10 Then he called the crowd to him, and said to them, "Hear, and understand.  11* What goes into the mouth does not defile a man; but it is what comes out of his mouth that defiles a man."  12 Then his disciples came up and said to him, "Dost thou know that the Pharisees have taken offense at hearing this saying?"  13 But he answered and said, "Every plant that my heavenly Father has not planted will be rooted up.  14 Let them alone; they are blind guides of blind men.  But if a blind man guide a blind man, both fall into a pit."

15 But Peter spoke to him, saying, "Explain to us this parable."  16 And he said, "Are you also even yet without understanding?  17 Do you not realize that whatever enters the mouth passes into the belly and is cast out into the drain?  18 But the things that proceed out of the mouth come from the heart, and it is they that defile a man.  19 For out of the heart come evil thoughts, murders, adulteries, immorality, thefts, false witness, blasphemies.  20 These are the things that defile a man; but to eat with unwashed hands does not defile a man."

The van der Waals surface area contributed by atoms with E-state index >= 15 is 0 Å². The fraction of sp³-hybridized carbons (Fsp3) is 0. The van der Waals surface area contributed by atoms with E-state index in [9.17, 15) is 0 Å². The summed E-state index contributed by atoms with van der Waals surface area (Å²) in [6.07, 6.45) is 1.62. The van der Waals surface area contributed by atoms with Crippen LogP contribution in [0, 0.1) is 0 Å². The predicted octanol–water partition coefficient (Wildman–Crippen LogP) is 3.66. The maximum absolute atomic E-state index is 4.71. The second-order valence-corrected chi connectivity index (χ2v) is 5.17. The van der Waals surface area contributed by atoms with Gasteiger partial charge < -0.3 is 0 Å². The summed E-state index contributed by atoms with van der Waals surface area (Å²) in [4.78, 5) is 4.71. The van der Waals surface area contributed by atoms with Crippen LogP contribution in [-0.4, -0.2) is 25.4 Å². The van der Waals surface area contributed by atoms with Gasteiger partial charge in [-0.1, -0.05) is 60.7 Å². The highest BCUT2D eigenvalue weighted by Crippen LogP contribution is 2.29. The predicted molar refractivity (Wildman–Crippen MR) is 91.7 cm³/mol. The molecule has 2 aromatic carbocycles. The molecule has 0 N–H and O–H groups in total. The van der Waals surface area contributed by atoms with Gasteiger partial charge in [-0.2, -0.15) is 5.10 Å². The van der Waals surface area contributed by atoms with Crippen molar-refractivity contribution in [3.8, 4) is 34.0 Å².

The Canaanite Woman  21 And leaving there, Jesus retired to the district of Tyre and Sidon.  22 And behold, a Canaanite woman came out of that territory and cried out to him, saying, "Have pity on me, O Lord, Son of David!  My daughter is sorely beset by a devil."  23 He answered her not a word.  And his disciples came up and besought him, saying, "Send her away, for she is crying after us."  24* But he answered and said, "I was not sent except to the lost sheep of the house of Israel."  25 But she came and worshipped him, saying, "Lord, help me!"  26 He said in answer, "It is not fair to take the children's bread and to cast it to the dogs."  27 But she said, "Yes, Lord; for even the dogs eat of the crumbs that fall from their master's table."  28 Then Jesus answered and said to her, "O woman, great is thy faith!  Let it be done to thee as thou wilt."  And her daughter was healed from that moment.